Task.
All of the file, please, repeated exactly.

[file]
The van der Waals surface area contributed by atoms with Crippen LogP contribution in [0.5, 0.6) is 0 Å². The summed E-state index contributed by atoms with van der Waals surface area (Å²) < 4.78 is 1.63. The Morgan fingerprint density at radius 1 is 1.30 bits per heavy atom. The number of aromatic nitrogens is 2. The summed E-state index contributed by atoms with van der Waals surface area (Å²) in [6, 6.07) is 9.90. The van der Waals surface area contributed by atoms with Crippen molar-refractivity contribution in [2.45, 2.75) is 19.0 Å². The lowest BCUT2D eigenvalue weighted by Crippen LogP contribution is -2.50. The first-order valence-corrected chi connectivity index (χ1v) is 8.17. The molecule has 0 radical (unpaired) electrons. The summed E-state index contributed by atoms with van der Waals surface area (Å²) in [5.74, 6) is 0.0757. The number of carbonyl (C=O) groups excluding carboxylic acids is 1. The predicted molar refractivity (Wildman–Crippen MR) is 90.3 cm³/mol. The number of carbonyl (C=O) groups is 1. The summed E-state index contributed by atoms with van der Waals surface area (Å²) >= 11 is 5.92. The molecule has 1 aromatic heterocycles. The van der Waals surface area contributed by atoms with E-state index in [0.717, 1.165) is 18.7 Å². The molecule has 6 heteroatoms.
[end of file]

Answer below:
The van der Waals surface area contributed by atoms with Crippen LogP contribution in [0.5, 0.6) is 0 Å². The summed E-state index contributed by atoms with van der Waals surface area (Å²) < 4.78 is 1.63. The Morgan fingerprint density at radius 1 is 1.30 bits per heavy atom. The number of aromatic nitrogens is 2. The summed E-state index contributed by atoms with van der Waals surface area (Å²) in [6, 6.07) is 9.90. The van der Waals surface area contributed by atoms with Crippen molar-refractivity contribution in [2.45, 2.75) is 19.0 Å². The lowest BCUT2D eigenvalue weighted by Crippen LogP contribution is -2.50. The first-order valence-corrected chi connectivity index (χ1v) is 8.17. The molecule has 0 radical (unpaired) electrons. The summed E-state index contributed by atoms with van der Waals surface area (Å²) in [5.74, 6) is 0.0757. The number of carbonyl (C=O) groups excluding carboxylic acids is 1. The predicted molar refractivity (Wildman–Crippen MR) is 90.3 cm³/mol. The number of carbonyl (C=O) groups is 1. The summed E-state index contributed by atoms with van der Waals surface area (Å²) >= 11 is 5.92. The molecule has 1 aromatic heterocycles. The van der Waals surface area contributed by atoms with E-state index in [0.717, 1.165) is 18.7 Å². The molecule has 6 heteroatoms.